WASHINGTON -– Mitt Romney called attacks on his business record by President Barack Obama's reelection campaign "disgusting," but backed off calling the president a liar in one of a series of TV interviews on Friday afternoon.
"What the president is doing is terribly destructive to the political process and beneath what the people of America expected from someone who said he was going to rise above partisan politics and bring a new era of change to Washington," Romney told CNN, in one of five TV interviews to address the uproar over his time at private equity firm Bain Capital.
The round robin TV sessions, scheduled hastily on a Friday, demonstrated how Romney's campaign has been thrown off balance and off-message by the questions and criticisms regarding his successful business career before he held political office.
Referring to Obama advisers who suggested Romney might have committed a felony if he filled out federal disclosure forms that were inaccurate or misleading, Romney demanded Obama apologize and told ABC's Jon Karl: "The president needs to take control of these people."
But when asked point-blank by CNN's Jim Acosta if the president was "lying," Romney stopped short.
"There's no question but that his campaign is putting out information which is false and deceptive and dishonest. And they know it. And they ought to stop," Romney said.
Romney's campaign, however, has not been so shy. Since late June, the campaign has been running a TV ad in at least six states that accuses Obama of coming after Romney in the same way he "attacked Hillary Clinton with vicious lies" in 2008. The Romney campaign nearly a week ago sent out a press release accusing Obama of telling "desperate lies."
The intense partisan bickering came to a brief halt late Friday after the Obama campaign announced that 29-year old staffer Alex Okrent had collapsed Friday in its Chicago headquarters and was pronounced dead after being taken to a hospital. Romney offered condolences over Twitter to Okrent's family and the campaign, and top Obama adviser David Axelrod thanked the GOP's presumptive presidential nominee.
In all five interviews Romney conducted -– with CNN, Fox News, ABC News, NBC News and CBS News -– he said he did not have any active role in Bain Capital after he left Massachusetts in 1999 to go to Utah and oversee preparations for the 2002 Winter Olympics in Salt Lake City.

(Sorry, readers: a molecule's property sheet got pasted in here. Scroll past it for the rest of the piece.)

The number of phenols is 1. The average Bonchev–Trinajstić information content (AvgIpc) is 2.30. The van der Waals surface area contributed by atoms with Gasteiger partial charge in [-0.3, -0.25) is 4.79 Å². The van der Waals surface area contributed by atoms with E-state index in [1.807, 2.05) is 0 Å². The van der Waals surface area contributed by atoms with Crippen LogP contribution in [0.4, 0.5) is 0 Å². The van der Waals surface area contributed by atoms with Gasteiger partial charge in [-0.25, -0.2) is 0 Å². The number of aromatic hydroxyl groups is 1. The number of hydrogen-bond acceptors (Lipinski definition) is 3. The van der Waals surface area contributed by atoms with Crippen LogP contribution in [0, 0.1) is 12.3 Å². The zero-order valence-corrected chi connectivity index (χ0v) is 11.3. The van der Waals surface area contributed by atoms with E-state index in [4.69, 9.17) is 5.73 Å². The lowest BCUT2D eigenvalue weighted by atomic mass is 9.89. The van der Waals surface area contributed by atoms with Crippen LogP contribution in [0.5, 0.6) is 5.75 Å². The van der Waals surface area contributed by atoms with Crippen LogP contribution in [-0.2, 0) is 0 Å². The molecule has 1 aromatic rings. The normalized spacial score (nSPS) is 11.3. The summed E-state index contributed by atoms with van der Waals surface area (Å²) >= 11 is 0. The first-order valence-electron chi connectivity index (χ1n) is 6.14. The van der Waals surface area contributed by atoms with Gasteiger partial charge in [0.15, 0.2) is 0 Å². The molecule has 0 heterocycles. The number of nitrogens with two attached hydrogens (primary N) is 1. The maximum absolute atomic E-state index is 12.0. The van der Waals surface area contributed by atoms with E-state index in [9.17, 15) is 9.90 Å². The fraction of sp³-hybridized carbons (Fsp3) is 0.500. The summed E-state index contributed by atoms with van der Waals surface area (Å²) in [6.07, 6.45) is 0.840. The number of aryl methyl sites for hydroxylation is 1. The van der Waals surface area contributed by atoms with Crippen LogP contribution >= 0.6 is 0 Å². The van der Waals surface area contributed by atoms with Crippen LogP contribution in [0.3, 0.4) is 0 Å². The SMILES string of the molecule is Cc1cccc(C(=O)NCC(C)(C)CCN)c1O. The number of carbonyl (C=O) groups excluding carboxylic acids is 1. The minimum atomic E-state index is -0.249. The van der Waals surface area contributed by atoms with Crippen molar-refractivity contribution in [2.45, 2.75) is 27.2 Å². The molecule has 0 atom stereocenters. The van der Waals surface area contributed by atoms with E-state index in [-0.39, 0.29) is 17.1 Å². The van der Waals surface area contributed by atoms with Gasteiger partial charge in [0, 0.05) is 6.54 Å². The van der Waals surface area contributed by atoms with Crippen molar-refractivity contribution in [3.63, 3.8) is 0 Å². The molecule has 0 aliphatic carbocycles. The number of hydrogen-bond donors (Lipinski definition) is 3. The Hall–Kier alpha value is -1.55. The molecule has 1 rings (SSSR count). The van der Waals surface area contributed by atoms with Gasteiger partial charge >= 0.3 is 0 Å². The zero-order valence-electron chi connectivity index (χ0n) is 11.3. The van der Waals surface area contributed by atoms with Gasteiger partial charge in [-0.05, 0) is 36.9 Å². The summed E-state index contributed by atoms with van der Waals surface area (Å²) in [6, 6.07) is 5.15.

"There's absolutely no evidence that I had any role whatsoever in the management of Bain Capital after February of 1999," he told ABC.
The time period in question is under debate because Democrats say Romney is responsible for investments made after February 1999 by Bain that led to U.S. companies sending jobs to other countries.
Romney insisted Friday that he was not an active participant in the company, despite signing multiple forms filed on behalf of Bain with the Securities and Exchange Commission from 1999 to 2001, appearing as the "sole shareholder, sole director, chief executive officer and president" of Bain on other SEC forms, and attending board meetings on behalf of at least one firm Bain had a stake in during that time. He signed a 2011 disclosure form with the federal government stating he was not involved with Bain from 1999 to 2002 "in any way."
"There's a difference between being a shareholder, an owner, if you will, and being a person who's running an entity," Romney told CNN.
Romney also made clear that he has no intentions of releasing more than two years of tax returns. He has released his 2010 returns already and plans to release his 2011 returns this fall.
"You can never satisfy the opposition research team of the Obama organization," Romney told CBS' Jan Crawford. "They'll always want more. And the answer is they'll have this year's and last year's and that's the information that, by the way, is not required by law. It's the same type of information that was provided by Senator McCain and his campaign."
Romney told NBC's Peter Alexander: " I’ve put out as much as we’re gonna put out, once I’ve added this year."